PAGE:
Option Investor
Market Wrap

When is a rally not a rally?

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      03-26-2002           High     Low     Volume Advance/Decline
DJIA    10353.36 + 71.69 10432.86 10276.76 1.19 bln   1953/1205
NASDAQ   1824.17 + 11.68  1843,96  1807.47 1.46 bln   1999/1566
S&P 100   575,17 +  3.50   580.14   571.67   Totals   3952/2771
S&P 500  1138.49 +  6.62  1147.00  1131.61             
RUS 2000  501.66 +  5.27   501.74   496.39
DJ TRANS 2875.37 + 58.14  2878.05  2814.92
VIX        19.79 -  0.73    20.38    19.38
VXN        37.68 -  1.50    39.57    37.64
TRIN        1.10 
PUT/CALL    0.66

When a +71 point gain follows a -354 point loss! This is what we saw on Tuesday when the Dow rallied back from a serious oversold drop of -354 points from the 10635 close on March 19th. The four-day drop culminated with a -146 point dive on Monday and set the stage for today's gains. The positive headline economic numbers prompted some short covering but volume buyers were still absent despite the news.

Economic reports prompting the minor short covering included Consumer Confidence and Durable Goods. With consumers thinking the recession is over the headline numbers soared +15 points. The expectations index rose to 109.3 with 25% of the respondents believing that conditions will continue to improve. This is the strongest number since 1993. The present conditions index at 110.2 is up significantly since the 84.9 low in October but far from the 144.5 number just last August. Unfortunately the internal components declined. The numbers of consumers planning to buy a home, auto or major appliance fell. The consumer held up the economy during the recession but that spending appears to be slowing.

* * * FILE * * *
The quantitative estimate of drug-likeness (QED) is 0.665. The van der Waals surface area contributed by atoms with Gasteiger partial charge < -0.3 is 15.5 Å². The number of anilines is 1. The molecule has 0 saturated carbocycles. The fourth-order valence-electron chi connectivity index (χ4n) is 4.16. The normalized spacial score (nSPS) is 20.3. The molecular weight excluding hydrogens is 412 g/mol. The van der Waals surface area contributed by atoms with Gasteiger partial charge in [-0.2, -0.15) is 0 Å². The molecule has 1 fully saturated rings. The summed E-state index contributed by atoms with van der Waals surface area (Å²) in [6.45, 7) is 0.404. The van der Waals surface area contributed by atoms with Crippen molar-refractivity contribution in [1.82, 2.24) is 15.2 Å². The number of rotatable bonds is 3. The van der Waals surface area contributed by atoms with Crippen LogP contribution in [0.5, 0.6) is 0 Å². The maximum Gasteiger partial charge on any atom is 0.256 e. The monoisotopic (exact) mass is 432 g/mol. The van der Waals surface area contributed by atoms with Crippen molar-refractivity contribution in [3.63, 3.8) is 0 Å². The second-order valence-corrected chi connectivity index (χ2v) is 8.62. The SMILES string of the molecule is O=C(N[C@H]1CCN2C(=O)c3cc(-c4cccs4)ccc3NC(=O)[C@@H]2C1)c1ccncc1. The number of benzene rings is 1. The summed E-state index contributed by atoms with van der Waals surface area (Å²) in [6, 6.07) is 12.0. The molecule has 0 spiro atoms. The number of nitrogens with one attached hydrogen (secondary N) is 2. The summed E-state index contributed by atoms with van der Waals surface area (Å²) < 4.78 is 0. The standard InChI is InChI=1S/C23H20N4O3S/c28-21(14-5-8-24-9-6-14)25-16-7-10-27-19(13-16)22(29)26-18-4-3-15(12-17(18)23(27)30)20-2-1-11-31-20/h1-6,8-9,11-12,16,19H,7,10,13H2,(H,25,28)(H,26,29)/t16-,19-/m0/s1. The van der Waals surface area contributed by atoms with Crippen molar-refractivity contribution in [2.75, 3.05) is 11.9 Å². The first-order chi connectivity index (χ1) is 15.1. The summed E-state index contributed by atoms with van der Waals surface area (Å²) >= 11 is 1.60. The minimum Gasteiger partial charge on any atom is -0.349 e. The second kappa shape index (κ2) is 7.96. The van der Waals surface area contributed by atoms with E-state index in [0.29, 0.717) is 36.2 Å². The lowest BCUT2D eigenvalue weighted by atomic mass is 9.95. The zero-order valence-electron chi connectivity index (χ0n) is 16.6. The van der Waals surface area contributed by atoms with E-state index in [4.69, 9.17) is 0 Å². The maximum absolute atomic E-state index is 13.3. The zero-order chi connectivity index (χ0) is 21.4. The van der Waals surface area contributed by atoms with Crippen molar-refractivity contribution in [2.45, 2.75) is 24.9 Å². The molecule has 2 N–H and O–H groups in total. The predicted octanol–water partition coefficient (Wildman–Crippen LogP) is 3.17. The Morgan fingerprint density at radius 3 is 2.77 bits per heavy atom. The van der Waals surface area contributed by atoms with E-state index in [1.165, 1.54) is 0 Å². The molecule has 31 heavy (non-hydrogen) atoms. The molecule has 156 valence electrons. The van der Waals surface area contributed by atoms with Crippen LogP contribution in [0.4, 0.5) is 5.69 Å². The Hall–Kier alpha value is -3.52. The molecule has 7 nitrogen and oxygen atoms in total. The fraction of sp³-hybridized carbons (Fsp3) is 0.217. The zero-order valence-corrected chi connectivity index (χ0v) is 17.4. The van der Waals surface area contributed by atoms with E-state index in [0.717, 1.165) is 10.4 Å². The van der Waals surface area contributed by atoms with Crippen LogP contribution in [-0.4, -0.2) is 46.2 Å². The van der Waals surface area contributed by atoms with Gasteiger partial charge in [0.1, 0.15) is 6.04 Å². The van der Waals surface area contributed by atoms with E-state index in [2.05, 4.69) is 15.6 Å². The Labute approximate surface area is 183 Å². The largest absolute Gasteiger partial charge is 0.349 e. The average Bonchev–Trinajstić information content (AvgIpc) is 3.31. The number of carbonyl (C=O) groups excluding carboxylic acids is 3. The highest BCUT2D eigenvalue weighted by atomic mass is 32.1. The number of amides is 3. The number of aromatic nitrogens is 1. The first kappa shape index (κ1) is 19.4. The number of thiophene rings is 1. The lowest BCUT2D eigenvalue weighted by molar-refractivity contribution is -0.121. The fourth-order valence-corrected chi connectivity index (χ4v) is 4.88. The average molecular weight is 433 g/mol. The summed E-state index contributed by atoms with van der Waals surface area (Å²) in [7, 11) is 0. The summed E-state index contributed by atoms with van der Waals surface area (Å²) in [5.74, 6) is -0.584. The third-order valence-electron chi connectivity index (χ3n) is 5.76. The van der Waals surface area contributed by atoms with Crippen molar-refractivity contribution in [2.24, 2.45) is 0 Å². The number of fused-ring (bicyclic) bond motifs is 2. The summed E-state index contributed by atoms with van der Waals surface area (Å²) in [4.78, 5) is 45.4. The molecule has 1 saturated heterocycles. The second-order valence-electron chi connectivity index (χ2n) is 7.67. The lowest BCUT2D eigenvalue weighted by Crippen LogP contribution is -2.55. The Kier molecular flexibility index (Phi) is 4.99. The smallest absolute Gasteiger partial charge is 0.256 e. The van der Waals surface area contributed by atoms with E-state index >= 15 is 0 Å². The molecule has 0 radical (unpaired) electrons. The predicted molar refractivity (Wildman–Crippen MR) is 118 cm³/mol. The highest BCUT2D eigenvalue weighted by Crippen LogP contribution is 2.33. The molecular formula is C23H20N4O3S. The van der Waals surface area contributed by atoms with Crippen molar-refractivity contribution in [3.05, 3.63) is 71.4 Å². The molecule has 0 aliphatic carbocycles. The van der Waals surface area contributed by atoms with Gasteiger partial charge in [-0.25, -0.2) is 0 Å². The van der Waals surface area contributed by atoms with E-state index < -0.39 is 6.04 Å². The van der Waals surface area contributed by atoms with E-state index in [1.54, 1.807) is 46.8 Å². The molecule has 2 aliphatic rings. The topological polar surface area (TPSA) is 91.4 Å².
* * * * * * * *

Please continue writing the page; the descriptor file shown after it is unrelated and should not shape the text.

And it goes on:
This decreased spending was also shown in the Durable Goods Orders. The headline number showed a larger than expected increase but the main contributors were aircraft and aircraft parts as well as defense orders. These orders will not continue and do not represent a rebound in the business economy. Semiconductor orders fell -8.9% and computers fell -3.1%. When the aircraft and defense orders are subtracted from the index the real durable goods orders fell last month. While the levels are still over the Q4 recession levels they are still not healthy.

You can see from those two reports that the real health of the economy may be improving over the long term but the rate of improvement is very much in question. This should make most investors look at the minor market gains today with skepticism. The bounce was mostly short covering on the headline numbers and very little real investor buying.

Another reason for the gains came from a set of mixed comments from three Fed members. Two of them said the Fed was in no rush to raise interest rates while one, Blinder, said rates should go up soon. In balance the market paid more attention to the positive comments than the comments by Blinder. Homebuilders jumped for some good gains on the assumption that mortgage rates could remain low for longer than previously expected. The Fed funds futures fell to only a 60% chance of a 25 basis point hike in June instead of the more than 80% chance last week. The big winner by far was NVR which gained a whopping +$22 to $322.25. Sorry guys, it is not optionable!

There was still the normal run of story stocks impacting specific sectors with major moves. Network Associates (NYSE:NET) said the SEC had launched an investigation into the way the company booked revenue in 2000. The company said the inquiry was probably based on the resignation of the CEO, CFO and President in Dec-2000. Each resigned just as NET announced a change in accounting practices and a revenue shortfall of $120 million for that quarter. This announcement put the MCAF acquisition on hold after NET shares fell -2.77 or -11%.